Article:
For any precise GPS survey the absolute coordinates of ONE site in a network have to be known in WGS84 to about 10 meters. There are three possibilities for obtaining reliable WGS84 coordinates for one site and these are:

  • WGS84 coordinates may be available.
  • WGS84 coordinates can be derived from local coordinates using appropriate transform function.
  • WGS84 coordinates can be computed by GPS point positioning.

Since, WGS84 coordinates for a particular site is not known neither it could be derived, Single Point Positioning technique of GPS has been applied for several hours of observation spanning in three consecutive days and night.

Methodology – Point positioning
In point positioning, coordinates of the antenna position at an unknown point are sought with respect to the WGS84 reference frame. In this method, the known positions of the tracked GPS satellites (the position of a satellite can be computed from ephemerides) are being used to determine the position of unknown point using single GPS receiver by a method similar to the method of resection used in plane table surveying (Fig. 1).

Fig. 1: Point Positioning of GPS receiver
In this figure, s1, s2, s3 and s4 represent four different satellites (least required) being tracked. The positions of these satellites are referenced to the centre of the earth in the X, Y, Z coordinate frame. The coordinates for s1 are shown as (xs1, ys1, zs1). The coordinates of r, the unknown point, as referenced to the centre of the earth, are assumed to be (xr, yr, zr). The observed code, Prs1, relates the known coordinates of satellite 1 with the unknown coordinates of the receiver using the equation for a line in three-dimensional space. That is,

Prs1 = Ö [(Xs1 – Xr)2 + (Ys1 – Yr)2 + (Zs1 – Zr)2] + error

Thus, from four satellites, four distance equation can be formed leading to computation of the four unknowns (xr, yr, zr and clock bias) can be computed.

Study area
The area of study is the campus of IIT Roorkee. The astronomical coordinates of Roorkee are known to be: 29° 52Ë 002 North, 77° 53Ë 522 East and its height above datum (geoid) is 268 meter.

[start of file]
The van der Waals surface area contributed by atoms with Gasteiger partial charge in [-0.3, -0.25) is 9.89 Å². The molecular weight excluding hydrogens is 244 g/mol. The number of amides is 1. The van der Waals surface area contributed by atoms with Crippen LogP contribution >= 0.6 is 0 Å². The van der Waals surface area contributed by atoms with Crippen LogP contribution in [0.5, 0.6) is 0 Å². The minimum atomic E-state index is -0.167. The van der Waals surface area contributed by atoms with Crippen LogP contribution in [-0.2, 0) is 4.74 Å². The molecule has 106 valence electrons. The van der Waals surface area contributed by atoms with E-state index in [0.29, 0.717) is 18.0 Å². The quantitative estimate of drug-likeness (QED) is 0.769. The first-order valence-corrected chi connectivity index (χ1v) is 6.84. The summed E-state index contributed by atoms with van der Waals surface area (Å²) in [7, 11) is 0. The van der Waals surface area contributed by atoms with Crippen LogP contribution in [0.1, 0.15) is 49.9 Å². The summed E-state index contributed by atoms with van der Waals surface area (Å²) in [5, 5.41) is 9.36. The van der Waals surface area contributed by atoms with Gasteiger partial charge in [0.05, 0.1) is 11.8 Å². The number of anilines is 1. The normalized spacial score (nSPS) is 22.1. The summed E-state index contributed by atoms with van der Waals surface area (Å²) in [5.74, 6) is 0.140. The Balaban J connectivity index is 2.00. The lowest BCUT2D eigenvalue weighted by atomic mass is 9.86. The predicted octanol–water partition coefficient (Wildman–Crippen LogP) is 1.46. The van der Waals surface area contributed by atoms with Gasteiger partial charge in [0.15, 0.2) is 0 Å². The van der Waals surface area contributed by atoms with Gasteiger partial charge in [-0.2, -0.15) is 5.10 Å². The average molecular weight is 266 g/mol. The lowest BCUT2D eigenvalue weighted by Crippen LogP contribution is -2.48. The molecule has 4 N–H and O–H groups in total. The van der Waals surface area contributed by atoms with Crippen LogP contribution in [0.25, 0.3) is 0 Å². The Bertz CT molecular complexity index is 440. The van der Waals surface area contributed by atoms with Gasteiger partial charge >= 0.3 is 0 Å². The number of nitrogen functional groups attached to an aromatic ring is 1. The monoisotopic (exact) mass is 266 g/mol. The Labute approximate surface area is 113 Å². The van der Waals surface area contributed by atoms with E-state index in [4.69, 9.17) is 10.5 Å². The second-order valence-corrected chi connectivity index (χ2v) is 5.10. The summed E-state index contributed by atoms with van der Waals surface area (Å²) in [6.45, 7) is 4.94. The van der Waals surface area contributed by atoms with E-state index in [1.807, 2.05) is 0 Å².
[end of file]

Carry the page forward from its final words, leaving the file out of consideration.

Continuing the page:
Location of Control point
Since control point has to meet some specific requirements with special emphasis of its suitability for GPS observation, the choice and reliability of reference station is of particular importance. In taking care of a good site characteristics for GPS observation such as

  • A clear view of the sky;
  • No obstructions above the cut-off angle (say 15°);
  • No reflecting surfaces that could cause multi-path;
  • Safe, away from traffic and passers-by;
  • Possibility to leave the receiver unattended;
  • No powerful transmitters (radio, TV antennas etc.) in the vicinity, a point on the top of a building (the Remote Sensing and Photogrammetric Engineering Section) of Civil Engineering department at IIT Roorkee is found suitable and thus considered as reference station for GPS receiver and subsequently, serves as the control point for this study.


The field equipment includes one GPS receiver unit and auxiliary devices such as tripod, tribach, and other ancillary equipment.

Experimental Set up, Data collection and Processing
In view of establishing the control point on the top of building, GPS observation was carried out on absolute position mode, also known as single point positioning. In the absolute positioning mode, single GPS receiver is used to find the coordinates of the antenna position. Steps those were carried out for experimental set up, data collection and processing are as follows:

  • Antenna setup: The tripod was set above the control point and then attached the tribach. The leveling and centering was then carried out iteratively before fixing the antenna to the tribach. Other components i.e., sensor, controller, battery etc were then connected.